There's a reason that Obama has recycled many of the policies of the Clinton and Bush administrations. It's because unless a little fairy from the Center for American Progress whispers a policy proposal into his teleprompter, he has no idea what to do next except take another vacation. The Center for American Progress fairy gets its ideas from a bunch of reprocessed papers that culminated in a book whose bad ideas were simmering in academia for decades beforehand.

Thus the lunatic idea from a paper that is written entirely in unreadable Marxist gibberish and dismissed as irrelevant by any sane person is dressed up, popularized and taken around town by people who know how to translate its specialized language into something readable by the sort of people who will then turn it into dishonest slogans and market the whole thing as sound common sense that we ought to adopt right now to invest in our future and save our children.

What we have developed is a production process that takes the gibberings of a lunatic hermit in a cave and slowly translates them by a series of interpreters into convincing speech that capture the consciences of kings. The process is part Marxism-Leninism and part Madison Avenue and as a result of it we have a country that runs as well as any university-- that is badly, in debt and delusional.

The insane are leading the blind off a cliff that the blind can't see and that the insane insist isn't there.

Our ideas of how society ought to run come from people who live in an imaginary world, but who are at the center of systems that make their ideas seem sensible and workable with tricks of propaganda. The United States of America would not only do better being governed by the first 2,000 names in the Manhattan phone book, all of whom happen to be Adams, but by people who believe that we are being abducted by space aliens or that the pyramids were spaceships so long as they were able to confine their eccentricity to that one area, and dwell otherwise in a real world of hard realities.

Academia tells us how everything ought to be, based on their foundational theories, with little regard for how the world is. Incompatible results, whether in climate science or social sciences, are buried and suppressed, ridiculed away or blamed on the big business boogeyman or Ronald Reagan. There is no honest attempt to engage with any of the disasters left behind or any of those coming up ahead.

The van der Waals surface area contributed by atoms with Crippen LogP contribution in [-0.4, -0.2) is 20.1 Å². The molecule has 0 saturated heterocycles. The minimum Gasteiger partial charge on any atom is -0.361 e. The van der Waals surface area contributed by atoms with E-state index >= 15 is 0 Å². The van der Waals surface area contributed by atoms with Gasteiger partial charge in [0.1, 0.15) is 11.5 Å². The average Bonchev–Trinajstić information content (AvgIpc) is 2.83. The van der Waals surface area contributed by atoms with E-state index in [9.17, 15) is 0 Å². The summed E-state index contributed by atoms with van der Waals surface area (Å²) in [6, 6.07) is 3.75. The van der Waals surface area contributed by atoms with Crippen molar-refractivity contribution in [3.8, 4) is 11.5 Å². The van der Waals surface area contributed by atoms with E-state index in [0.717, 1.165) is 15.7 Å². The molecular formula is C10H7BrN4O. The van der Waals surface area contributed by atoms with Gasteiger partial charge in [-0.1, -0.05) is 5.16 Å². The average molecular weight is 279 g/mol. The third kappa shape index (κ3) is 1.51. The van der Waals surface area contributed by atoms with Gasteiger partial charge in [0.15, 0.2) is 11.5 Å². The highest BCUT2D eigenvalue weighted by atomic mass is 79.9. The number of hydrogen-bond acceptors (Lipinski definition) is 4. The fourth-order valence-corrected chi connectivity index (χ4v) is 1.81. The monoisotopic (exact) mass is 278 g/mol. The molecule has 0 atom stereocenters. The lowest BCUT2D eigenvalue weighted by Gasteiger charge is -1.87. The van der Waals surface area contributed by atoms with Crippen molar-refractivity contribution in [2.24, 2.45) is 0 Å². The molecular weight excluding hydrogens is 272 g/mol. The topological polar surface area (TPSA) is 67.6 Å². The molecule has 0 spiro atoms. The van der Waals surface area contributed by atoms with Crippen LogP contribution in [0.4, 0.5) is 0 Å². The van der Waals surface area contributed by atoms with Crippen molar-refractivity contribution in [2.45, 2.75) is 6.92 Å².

And that's the attitude for fields where there are actually results. These are the exceptions, not the rules. Much of what passes for academia now no longer has results or any external context. There is an internal structure of ideas and rules with little relation to the outside world. There are no results to be had from running everything through the  broken photocopier of race, class and gender, not only because it's a childish waste of time, but because it's not the thing itself that is of interest but the lens.

Academia has become a world of lenses, a vast optometrist's office with no patients, a telescope that sees the flaws in its lens when it thinks that it's looking at Martian canals and builds up an entire tale of a dying Martian race on a planet that is running out of water and then, even when the probes have shown that the canals do not exist, moves that tale over to earth and warns that global warming will turn Earth into another Mars or Venus and builds an entire theory based on an imaginary catastrophe.

The lens everywhere has become more important than the thing being looked at. Things are knowable facts and so not very interesting. A rock will eventually prove to be a rock. A word will have a meaning. But a theory, a lens, a perspective is an eternal joy because it can be reconfigured and played with endlessly, like magic it can be waved over everything to transform the real world into an academic wonderland where nothing has substance and everything can change on a whim.

Academia has become the endless voyage into an imaginary world with no thought of destination.


  1. "Academics are good at theory, not just the theory of riding a bicycle as opposed to the physical act of riding one, but of inhabiting a universe entirely based on that theory."

    They are good at hard scientific theory but poor at social scientific theory that is usually loaded with endlessly recycled politically correct jargon.

  2. unfortunately the latter is spilling into the former

  3. Anonymous19/1/14

    "And the beat goes on." The worker drones in the media are always at a loss when the round peg does not fit in the square hole. Sad, damn sad!

  4. As a young man I wandered into a mystical period of life. You know, the more one knows, the less one knows. Every facet exposes another 100 facets. One cannot make a decision on any subject because there is always more information.
    Then, I was drafted into the Army. Gee 4 am was real. A 10 mile run was, in fact 10 miles.
    Then onto the corporate world. A sales decrease of 5% was real. It would get you fired.
    Started my own very small company. We build things. If things aren't attractive to the eye, functional, and fairly priced, bankruptcy may follow. It is , of course, impossible to explain away a poorly performing, overpriced product by informing people what they see is not what I see.
    Just presenting one man's narrow view.

  5. FrankS19/1/14

    First 2,000 all called Adams? What, no Aachens, Ables or Acroyds in Manhattan? (Or am I missing a joke here?!)